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Anthony, Susan B. - THE TRIAL JUDGE

THE TRIAL JUDGE (Illustration) American History Biographies Famous People Government Social Studies Civil Rights Trials

Matthew Brady or Levin Corbin Handy took this now time-worn photograph of Ward Hunt sometime between 1870 and 1880. It is now part of the Brady-Handy Photograph Collection at the Library of Congress.  Hunt, an Associate Justice of the U.S. Supreme Court, was the trial judge in the case of the U.S. versus Susan B. Anthony.

 

Most modern accounts of Susan Anthony's trial merely list her judge as "Ward Hunt." If we trace who Ward Hunt really was, though, we uncover an astonishing fact.

When he tried the Anthony case, in the U.S. Circuit Court for the Northern District of New York, Ward Hunt was a Grant-appointed, sitting United States Supreme Court Justice! What was he doing ... trying a criminal case in Canandaigua, New York?

And what was the case against Susan Anthony? (Follow this link to her copy of the trial, including her notations.) We can summarize it by using the words of Richard Crowley, the U.S. District Attorney:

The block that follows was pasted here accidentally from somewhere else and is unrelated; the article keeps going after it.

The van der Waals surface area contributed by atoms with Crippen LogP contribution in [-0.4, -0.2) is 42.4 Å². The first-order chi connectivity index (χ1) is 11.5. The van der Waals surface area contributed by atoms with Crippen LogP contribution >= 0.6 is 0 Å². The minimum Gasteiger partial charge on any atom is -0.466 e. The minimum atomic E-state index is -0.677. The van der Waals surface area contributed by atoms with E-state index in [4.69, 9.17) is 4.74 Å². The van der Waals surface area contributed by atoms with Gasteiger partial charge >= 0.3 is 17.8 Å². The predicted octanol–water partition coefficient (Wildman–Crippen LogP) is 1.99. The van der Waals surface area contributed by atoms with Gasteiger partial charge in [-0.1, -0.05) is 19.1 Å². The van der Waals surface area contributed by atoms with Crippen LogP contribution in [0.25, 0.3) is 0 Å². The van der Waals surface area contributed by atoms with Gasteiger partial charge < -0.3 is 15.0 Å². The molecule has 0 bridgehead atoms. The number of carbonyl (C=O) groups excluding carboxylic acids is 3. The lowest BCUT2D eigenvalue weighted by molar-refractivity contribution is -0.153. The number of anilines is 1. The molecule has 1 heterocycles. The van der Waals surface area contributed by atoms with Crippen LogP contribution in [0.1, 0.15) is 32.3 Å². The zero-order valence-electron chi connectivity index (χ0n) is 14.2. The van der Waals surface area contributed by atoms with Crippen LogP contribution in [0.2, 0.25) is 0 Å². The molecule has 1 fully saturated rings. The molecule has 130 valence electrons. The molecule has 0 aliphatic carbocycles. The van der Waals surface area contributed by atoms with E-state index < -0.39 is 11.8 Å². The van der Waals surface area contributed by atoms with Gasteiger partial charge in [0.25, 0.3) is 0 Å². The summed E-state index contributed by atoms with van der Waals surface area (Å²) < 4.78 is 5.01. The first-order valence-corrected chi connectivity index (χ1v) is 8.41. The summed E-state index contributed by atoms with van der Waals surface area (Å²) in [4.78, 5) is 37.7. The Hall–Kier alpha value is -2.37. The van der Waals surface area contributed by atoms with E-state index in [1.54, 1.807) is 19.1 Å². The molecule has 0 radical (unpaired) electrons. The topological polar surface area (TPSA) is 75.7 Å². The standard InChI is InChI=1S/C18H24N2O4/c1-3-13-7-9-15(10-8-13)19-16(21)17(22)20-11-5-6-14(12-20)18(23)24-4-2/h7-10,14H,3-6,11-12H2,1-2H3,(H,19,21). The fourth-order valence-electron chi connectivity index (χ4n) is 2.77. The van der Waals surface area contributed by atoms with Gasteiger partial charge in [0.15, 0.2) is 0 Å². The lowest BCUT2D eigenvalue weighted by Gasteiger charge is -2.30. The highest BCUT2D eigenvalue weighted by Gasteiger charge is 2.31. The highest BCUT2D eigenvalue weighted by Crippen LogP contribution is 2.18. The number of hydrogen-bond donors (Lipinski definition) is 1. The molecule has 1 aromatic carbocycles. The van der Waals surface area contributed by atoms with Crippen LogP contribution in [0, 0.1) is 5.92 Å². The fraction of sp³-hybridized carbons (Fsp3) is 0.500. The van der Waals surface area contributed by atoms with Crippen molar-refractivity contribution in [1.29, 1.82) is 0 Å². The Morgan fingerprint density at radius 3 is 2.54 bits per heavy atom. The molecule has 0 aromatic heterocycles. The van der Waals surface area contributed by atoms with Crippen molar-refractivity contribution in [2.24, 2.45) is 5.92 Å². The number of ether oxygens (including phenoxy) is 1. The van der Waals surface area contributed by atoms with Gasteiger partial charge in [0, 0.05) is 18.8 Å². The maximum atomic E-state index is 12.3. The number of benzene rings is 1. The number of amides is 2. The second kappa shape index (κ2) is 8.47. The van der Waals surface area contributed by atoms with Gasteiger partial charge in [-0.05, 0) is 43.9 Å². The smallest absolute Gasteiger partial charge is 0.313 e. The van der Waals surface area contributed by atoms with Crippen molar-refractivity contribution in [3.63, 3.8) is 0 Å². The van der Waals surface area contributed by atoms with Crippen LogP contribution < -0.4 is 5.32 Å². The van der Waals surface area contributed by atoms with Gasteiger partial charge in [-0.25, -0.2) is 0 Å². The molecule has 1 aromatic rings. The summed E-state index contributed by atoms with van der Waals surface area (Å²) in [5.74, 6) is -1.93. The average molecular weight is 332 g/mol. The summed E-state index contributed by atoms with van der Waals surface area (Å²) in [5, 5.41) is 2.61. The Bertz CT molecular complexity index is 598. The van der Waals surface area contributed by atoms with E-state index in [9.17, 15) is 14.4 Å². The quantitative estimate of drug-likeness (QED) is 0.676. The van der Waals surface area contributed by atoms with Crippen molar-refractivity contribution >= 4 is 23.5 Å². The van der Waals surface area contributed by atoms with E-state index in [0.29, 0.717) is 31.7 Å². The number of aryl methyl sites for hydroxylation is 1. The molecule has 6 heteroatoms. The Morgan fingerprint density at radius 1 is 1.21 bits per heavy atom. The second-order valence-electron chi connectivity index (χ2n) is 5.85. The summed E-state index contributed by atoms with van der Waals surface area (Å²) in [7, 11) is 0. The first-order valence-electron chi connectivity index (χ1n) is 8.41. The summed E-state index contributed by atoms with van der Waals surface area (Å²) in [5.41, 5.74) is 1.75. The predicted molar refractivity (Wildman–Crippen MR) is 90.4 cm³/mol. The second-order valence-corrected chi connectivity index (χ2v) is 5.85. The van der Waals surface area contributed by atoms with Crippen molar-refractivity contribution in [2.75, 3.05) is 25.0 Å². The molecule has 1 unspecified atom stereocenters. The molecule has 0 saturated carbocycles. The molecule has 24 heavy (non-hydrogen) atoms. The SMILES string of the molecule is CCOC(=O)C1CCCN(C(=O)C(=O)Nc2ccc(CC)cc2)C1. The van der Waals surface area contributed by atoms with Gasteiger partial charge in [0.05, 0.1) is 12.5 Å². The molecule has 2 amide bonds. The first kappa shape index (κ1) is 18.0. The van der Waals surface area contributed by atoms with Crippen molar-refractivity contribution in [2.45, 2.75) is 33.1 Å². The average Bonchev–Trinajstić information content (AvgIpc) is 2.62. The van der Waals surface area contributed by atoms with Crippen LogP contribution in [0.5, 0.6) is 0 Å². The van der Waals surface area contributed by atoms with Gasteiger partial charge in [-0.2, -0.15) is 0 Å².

Miss Susan B. Anthony...upon the 5th day of November, 1872...voted...At that time she was a woman.

 
The government's case really was that simple. (This link will take you to the entire trial transcript.)

Beverly W. Jones, the registrar and also a defendant, testified Miss Anthony had voted. The poll list verified Susan Anthony's name. That was essentially the government's case.

When Anthony's lawyer called her to the stand, the prosecutor objected. Who would object to a defendant giving testimony?

She is not competent as a witness on her own behalf.

After all, women weren't allowed to testify in federal court.

The only defense testimony the court allowed by her lawyer. (An interesting situation since lawyers can either be lawyers, or witnesses, but they can't be both lawyer and witness in the same trial.) Henry Seldon, chief defense counsel, told the jury:

If the same act had been done by her brother under the same circumstances, the act would have been not only innocent, but honorable and laudable; but having been done by a woman it is said to be a crime. The crime, therefore, consists not in the act done, but in the simple fact that the person doing it was a woman and not a man.

 
Later, a member of the all-male jury said he was prepared to acquit. (Women were not allowed to sit as jurors at that time). However, the jury never had the chance to deliberate.
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Author: Carole D. Bos, J.D. 5124stories and lessons created

Original Release: Jul 01, 2000

Updated Last Revision: Feb 23, 2015


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